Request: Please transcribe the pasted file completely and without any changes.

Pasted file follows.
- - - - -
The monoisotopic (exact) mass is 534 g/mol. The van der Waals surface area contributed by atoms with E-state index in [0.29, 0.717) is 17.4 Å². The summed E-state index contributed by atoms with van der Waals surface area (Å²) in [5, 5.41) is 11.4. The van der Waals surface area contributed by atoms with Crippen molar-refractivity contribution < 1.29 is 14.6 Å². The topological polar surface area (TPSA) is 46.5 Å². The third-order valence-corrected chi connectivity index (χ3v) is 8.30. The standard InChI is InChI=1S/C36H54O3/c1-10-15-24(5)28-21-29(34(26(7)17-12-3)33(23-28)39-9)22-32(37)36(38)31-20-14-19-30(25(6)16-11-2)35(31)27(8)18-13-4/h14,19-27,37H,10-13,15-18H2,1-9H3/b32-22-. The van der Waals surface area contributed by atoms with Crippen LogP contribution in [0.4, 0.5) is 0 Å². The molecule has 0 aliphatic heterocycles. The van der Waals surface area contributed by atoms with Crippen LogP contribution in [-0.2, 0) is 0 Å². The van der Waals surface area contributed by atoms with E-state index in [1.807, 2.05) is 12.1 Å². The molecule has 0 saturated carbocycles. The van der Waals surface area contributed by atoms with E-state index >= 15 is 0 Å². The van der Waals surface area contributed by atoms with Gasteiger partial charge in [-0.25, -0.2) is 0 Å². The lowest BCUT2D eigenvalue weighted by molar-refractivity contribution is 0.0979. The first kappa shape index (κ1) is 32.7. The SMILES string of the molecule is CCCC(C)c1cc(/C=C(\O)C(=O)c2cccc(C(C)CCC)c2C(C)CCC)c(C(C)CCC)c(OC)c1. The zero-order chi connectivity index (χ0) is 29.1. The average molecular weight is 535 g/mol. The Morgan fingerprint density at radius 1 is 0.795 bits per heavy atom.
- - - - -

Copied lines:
The monoisotopic (exact) mass is 534 g/mol. The van der Waals surface area contributed by atoms with E-state index in [0.29, 0.717) is 17.4 Å². The summed E-state index contributed by atoms with van der Waals surface area (Å²) in [5, 5.41) is 11.4. The van der Waals surface area contributed by atoms with Crippen molar-refractivity contribution < 1.29 is 14.6 Å². The topological polar surface area (TPSA) is 46.5 Å². The third-order valence-corrected chi connectivity index (χ3v) is 8.30. The standard InChI is InChI=1S/C36H54O3/c1-10-15-24(5)28-21-29(34(26(7)17-12-3)33(23-28)39-9)22-32(37)36(38)31-20-14-19-30(25(6)16-11-2)35(31)27(8)18-13-4/h14,19-27,37H,10-13,15-18H2,1-9H3/b32-22-. The van der Waals surface area contributed by atoms with Crippen LogP contribution in [0.4, 0.5) is 0 Å². The molecule has 0 aliphatic heterocycles. The van der Waals surface area contributed by atoms with Crippen LogP contribution in [-0.2, 0) is 0 Å². The van der Waals surface area contributed by atoms with E-state index in [1.807, 2.05) is 12.1 Å². The molecule has 0 saturated carbocycles. The van der Waals surface area contributed by atoms with E-state index >= 15 is 0 Å². The van der Waals surface area contributed by atoms with Gasteiger partial charge in [-0.25, -0.2) is 0 Å². The lowest BCUT2D eigenvalue weighted by molar-refractivity contribution is 0.0979. The first kappa shape index (κ1) is 32.7. The SMILES string of the molecule is CCCC(C)c1cc(/C=C(\O)C(=O)c2cccc(C(C)CCC)c2C(C)CCC)c(C(C)CCC)c(OC)c1. The zero-order chi connectivity index (χ0) is 29.1. The average molecular weight is 535 g/mol. The Morgan fingerprint density at radius 1 is 0.795 bits per heavy atom.